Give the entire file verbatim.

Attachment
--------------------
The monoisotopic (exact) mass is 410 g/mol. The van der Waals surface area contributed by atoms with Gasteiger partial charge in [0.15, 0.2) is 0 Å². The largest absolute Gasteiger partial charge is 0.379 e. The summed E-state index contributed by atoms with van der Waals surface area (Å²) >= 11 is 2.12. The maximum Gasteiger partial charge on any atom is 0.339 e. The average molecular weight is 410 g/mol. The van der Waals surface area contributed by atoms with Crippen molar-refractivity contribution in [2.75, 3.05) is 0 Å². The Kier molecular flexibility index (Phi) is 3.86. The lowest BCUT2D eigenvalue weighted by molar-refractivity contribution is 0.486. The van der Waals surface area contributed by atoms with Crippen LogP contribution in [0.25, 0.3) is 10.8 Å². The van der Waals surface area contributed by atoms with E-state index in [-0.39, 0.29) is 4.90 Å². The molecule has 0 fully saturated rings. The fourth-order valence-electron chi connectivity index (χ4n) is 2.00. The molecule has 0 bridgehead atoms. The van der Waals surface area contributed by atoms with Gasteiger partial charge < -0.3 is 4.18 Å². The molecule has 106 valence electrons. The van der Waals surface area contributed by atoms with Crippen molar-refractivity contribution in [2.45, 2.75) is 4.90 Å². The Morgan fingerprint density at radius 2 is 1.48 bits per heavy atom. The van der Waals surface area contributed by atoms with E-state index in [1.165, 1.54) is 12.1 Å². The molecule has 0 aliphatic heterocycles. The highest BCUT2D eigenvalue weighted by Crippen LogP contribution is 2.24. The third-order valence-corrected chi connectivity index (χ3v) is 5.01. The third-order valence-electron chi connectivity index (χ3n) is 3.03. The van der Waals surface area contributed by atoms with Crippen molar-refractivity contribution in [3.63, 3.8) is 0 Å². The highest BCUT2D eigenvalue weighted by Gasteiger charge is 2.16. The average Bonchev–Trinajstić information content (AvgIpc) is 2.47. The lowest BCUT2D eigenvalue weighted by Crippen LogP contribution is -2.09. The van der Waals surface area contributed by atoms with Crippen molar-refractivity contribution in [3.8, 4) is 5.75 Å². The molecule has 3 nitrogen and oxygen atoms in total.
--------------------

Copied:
The monoisotopic (exact) mass is 410 g/mol. The van der Waals surface area contributed by atoms with Gasteiger partial charge in [0.15, 0.2) is 0 Å². The largest absolute Gasteiger partial charge is 0.379 e. The summed E-state index contributed by atoms with van der Waals surface area (Å²) >= 11 is 2.12. The maximum Gasteiger partial charge on any atom is 0.339 e. The average molecular weight is 410 g/mol. The van der Waals surface area contributed by atoms with Crippen molar-refractivity contribution in [2.75, 3.05) is 0 Å². The Kier molecular flexibility index (Phi) is 3.86. The lowest BCUT2D eigenvalue weighted by molar-refractivity contribution is 0.486. The van der Waals surface area contributed by atoms with Crippen LogP contribution in [0.25, 0.3) is 10.8 Å². The van der Waals surface area contributed by atoms with E-state index in [-0.39, 0.29) is 4.90 Å². The molecule has 0 fully saturated rings. The fourth-order valence-electron chi connectivity index (χ4n) is 2.00. The molecule has 0 bridgehead atoms. The van der Waals surface area contributed by atoms with Gasteiger partial charge < -0.3 is 4.18 Å². The molecule has 106 valence electrons. The van der Waals surface area contributed by atoms with Crippen molar-refractivity contribution in [2.45, 2.75) is 4.90 Å². The Morgan fingerprint density at radius 2 is 1.48 bits per heavy atom. The van der Waals surface area contributed by atoms with E-state index in [1.165, 1.54) is 12.1 Å². The molecule has 0 aliphatic heterocycles. The highest BCUT2D eigenvalue weighted by Crippen LogP contribution is 2.24. The third-order valence-corrected chi connectivity index (χ3v) is 5.01. The third-order valence-electron chi connectivity index (χ3n) is 3.03. The van der Waals surface area contributed by atoms with Crippen molar-refractivity contribution in [3.63, 3.8) is 0 Å². The highest BCUT2D eigenvalue weighted by Gasteiger charge is 2.16. The average Bonchev–Trinajstić information content (AvgIpc) is 2.47. The lowest BCUT2D eigenvalue weighted by Crippen LogP contribution is -2.09. The van der Waals surface area contributed by atoms with Crippen molar-refractivity contribution in [3.8, 4) is 5.75 Å². The molecule has 3 nitrogen and oxygen atoms in total.